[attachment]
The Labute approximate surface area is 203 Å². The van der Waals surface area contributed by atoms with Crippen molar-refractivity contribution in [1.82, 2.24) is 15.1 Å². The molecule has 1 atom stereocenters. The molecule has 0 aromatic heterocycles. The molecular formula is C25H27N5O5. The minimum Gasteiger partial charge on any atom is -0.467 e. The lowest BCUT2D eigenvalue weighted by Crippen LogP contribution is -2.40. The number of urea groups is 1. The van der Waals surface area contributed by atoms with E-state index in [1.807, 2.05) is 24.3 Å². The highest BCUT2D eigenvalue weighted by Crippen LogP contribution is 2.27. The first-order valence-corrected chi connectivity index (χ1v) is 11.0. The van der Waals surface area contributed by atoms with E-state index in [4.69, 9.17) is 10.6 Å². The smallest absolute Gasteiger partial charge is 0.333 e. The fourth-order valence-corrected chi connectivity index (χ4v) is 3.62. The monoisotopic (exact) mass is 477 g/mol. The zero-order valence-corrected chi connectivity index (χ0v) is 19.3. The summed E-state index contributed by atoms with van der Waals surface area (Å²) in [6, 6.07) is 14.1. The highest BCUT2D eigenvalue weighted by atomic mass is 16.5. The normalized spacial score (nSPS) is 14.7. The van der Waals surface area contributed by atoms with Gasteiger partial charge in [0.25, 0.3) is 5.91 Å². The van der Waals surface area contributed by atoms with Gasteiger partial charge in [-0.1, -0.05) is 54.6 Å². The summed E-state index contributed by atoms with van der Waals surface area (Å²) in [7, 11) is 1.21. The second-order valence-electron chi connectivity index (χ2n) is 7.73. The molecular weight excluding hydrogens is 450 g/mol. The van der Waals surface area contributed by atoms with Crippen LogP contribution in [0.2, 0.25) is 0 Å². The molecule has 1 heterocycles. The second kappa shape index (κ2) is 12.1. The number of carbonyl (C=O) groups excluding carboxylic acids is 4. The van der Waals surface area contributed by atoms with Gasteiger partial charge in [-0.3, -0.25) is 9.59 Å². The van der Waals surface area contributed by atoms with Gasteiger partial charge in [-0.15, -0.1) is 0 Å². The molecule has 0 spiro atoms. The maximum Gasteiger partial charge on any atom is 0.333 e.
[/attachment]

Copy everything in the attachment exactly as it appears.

The Labute approximate surface area is 203 Å². The van der Waals surface area contributed by atoms with Crippen molar-refractivity contribution in [1.82, 2.24) is 15.1 Å². The molecule has 1 atom stereocenters. The molecule has 0 aromatic heterocycles. The molecular formula is C25H27N5O5. The minimum Gasteiger partial charge on any atom is -0.467 e. The lowest BCUT2D eigenvalue weighted by Crippen LogP contribution is -2.40. The number of urea groups is 1. The van der Waals surface area contributed by atoms with E-state index in [1.807, 2.05) is 24.3 Å². The highest BCUT2D eigenvalue weighted by Crippen LogP contribution is 2.27. The first-order valence-corrected chi connectivity index (χ1v) is 11.0. The van der Waals surface area contributed by atoms with E-state index in [4.69, 9.17) is 10.6 Å². The smallest absolute Gasteiger partial charge is 0.333 e. The fourth-order valence-corrected chi connectivity index (χ4v) is 3.62. The monoisotopic (exact) mass is 477 g/mol. The zero-order valence-corrected chi connectivity index (χ0v) is 19.3. The summed E-state index contributed by atoms with van der Waals surface area (Å²) in [6, 6.07) is 14.1. The highest BCUT2D eigenvalue weighted by atomic mass is 16.5. The normalized spacial score (nSPS) is 14.7. The van der Waals surface area contributed by atoms with Gasteiger partial charge in [0.25, 0.3) is 5.91 Å². The van der Waals surface area contributed by atoms with Gasteiger partial charge in [-0.1, -0.05) is 54.6 Å². The summed E-state index contributed by atoms with van der Waals surface area (Å²) in [7, 11) is 1.21. The second-order valence-electron chi connectivity index (χ2n) is 7.73. The molecular weight excluding hydrogens is 450 g/mol. The van der Waals surface area contributed by atoms with Crippen LogP contribution in [0.2, 0.25) is 0 Å². The molecule has 1 heterocycles. The second kappa shape index (κ2) is 12.1. The number of carbonyl (C=O) groups excluding carboxylic acids is 4. The van der Waals surface area contributed by atoms with Gasteiger partial charge in [-0.3, -0.25) is 9.59 Å². The van der Waals surface area contributed by atoms with Gasteiger partial charge in [-0.15, -0.1) is 0 Å². The molecule has 0 spiro atoms. The maximum Gasteiger partial charge on any atom is 0.333 e.